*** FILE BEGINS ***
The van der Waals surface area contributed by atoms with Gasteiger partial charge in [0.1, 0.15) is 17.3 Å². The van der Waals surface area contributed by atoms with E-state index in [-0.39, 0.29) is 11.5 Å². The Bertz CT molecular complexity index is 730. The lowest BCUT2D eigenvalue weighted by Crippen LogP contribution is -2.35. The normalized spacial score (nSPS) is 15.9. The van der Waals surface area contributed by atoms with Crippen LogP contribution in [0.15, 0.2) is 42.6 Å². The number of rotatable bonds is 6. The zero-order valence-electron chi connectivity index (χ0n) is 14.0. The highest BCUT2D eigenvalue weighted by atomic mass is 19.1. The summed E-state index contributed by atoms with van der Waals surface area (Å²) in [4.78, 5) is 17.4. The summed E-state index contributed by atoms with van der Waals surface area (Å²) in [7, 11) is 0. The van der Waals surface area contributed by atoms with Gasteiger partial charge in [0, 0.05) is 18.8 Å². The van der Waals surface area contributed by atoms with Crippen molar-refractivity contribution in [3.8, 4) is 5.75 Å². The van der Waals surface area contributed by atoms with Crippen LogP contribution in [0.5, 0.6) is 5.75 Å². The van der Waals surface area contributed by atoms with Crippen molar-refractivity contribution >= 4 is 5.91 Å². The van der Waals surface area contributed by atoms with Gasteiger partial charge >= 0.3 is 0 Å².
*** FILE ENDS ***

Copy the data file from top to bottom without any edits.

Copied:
The van der Waals surface area contributed by atoms with Gasteiger partial charge in [0.1, 0.15) is 17.3 Å². The van der Waals surface area contributed by atoms with E-state index in [-0.39, 0.29) is 11.5 Å². The Bertz CT molecular complexity index is 730. The lowest BCUT2D eigenvalue weighted by Crippen LogP contribution is -2.35. The normalized spacial score (nSPS) is 15.9. The van der Waals surface area contributed by atoms with Crippen LogP contribution in [0.15, 0.2) is 42.6 Å². The number of rotatable bonds is 6. The zero-order valence-electron chi connectivity index (χ0n) is 14.0. The highest BCUT2D eigenvalue weighted by atomic mass is 19.1. The summed E-state index contributed by atoms with van der Waals surface area (Å²) in [4.78, 5) is 17.4. The summed E-state index contributed by atoms with van der Waals surface area (Å²) in [7, 11) is 0. The van der Waals surface area contributed by atoms with Gasteiger partial charge in [0, 0.05) is 18.8 Å². The van der Waals surface area contributed by atoms with Crippen molar-refractivity contribution in [3.8, 4) is 5.75 Å². The van der Waals surface area contributed by atoms with Crippen LogP contribution in [0.5, 0.6) is 5.75 Å². The van der Waals surface area contributed by atoms with Crippen molar-refractivity contribution >= 4 is 5.91 Å². The van der Waals surface area contributed by atoms with Gasteiger partial charge >= 0.3 is 0 Å².